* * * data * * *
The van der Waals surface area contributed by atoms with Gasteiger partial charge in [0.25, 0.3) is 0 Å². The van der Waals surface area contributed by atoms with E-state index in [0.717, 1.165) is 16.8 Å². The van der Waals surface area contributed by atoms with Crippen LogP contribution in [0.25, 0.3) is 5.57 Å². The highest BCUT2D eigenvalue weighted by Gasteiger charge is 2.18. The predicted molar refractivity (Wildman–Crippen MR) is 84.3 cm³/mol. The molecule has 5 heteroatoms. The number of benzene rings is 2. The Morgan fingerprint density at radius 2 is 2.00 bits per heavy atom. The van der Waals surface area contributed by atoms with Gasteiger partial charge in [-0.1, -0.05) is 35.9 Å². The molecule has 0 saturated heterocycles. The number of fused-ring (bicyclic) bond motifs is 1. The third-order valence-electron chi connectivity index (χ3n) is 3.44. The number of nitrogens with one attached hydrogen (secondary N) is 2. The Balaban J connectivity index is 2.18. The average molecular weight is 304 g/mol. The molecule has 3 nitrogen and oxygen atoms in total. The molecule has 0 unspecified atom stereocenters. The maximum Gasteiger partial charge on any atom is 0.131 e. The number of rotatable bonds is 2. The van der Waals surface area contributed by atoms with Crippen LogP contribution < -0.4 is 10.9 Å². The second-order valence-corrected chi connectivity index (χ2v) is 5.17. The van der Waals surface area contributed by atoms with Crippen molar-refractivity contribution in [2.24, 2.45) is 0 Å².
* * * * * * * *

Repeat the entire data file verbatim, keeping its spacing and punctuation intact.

The van der Waals surface area contributed by atoms with Gasteiger partial charge in [0.25, 0.3) is 0 Å². The van der Waals surface area contributed by atoms with E-state index in [0.717, 1.165) is 16.8 Å². The van der Waals surface area contributed by atoms with Crippen LogP contribution in [0.25, 0.3) is 5.57 Å². The highest BCUT2D eigenvalue weighted by Gasteiger charge is 2.18. The predicted molar refractivity (Wildman–Crippen MR) is 84.3 cm³/mol. The molecule has 5 heteroatoms. The number of benzene rings is 2. The Morgan fingerprint density at radius 2 is 2.00 bits per heavy atom. The van der Waals surface area contributed by atoms with Gasteiger partial charge in [-0.1, -0.05) is 35.9 Å². The molecule has 0 saturated heterocycles. The number of fused-ring (bicyclic) bond motifs is 1. The third-order valence-electron chi connectivity index (χ3n) is 3.44. The number of nitrogens with one attached hydrogen (secondary N) is 2. The Balaban J connectivity index is 2.18. The average molecular weight is 304 g/mol. The molecule has 3 nitrogen and oxygen atoms in total. The molecule has 0 unspecified atom stereocenters. The maximum Gasteiger partial charge on any atom is 0.131 e. The number of rotatable bonds is 2. The van der Waals surface area contributed by atoms with Crippen LogP contribution < -0.4 is 10.9 Å². The second-order valence-corrected chi connectivity index (χ2v) is 5.17. The van der Waals surface area contributed by atoms with Crippen molar-refractivity contribution in [2.24, 2.45) is 0 Å².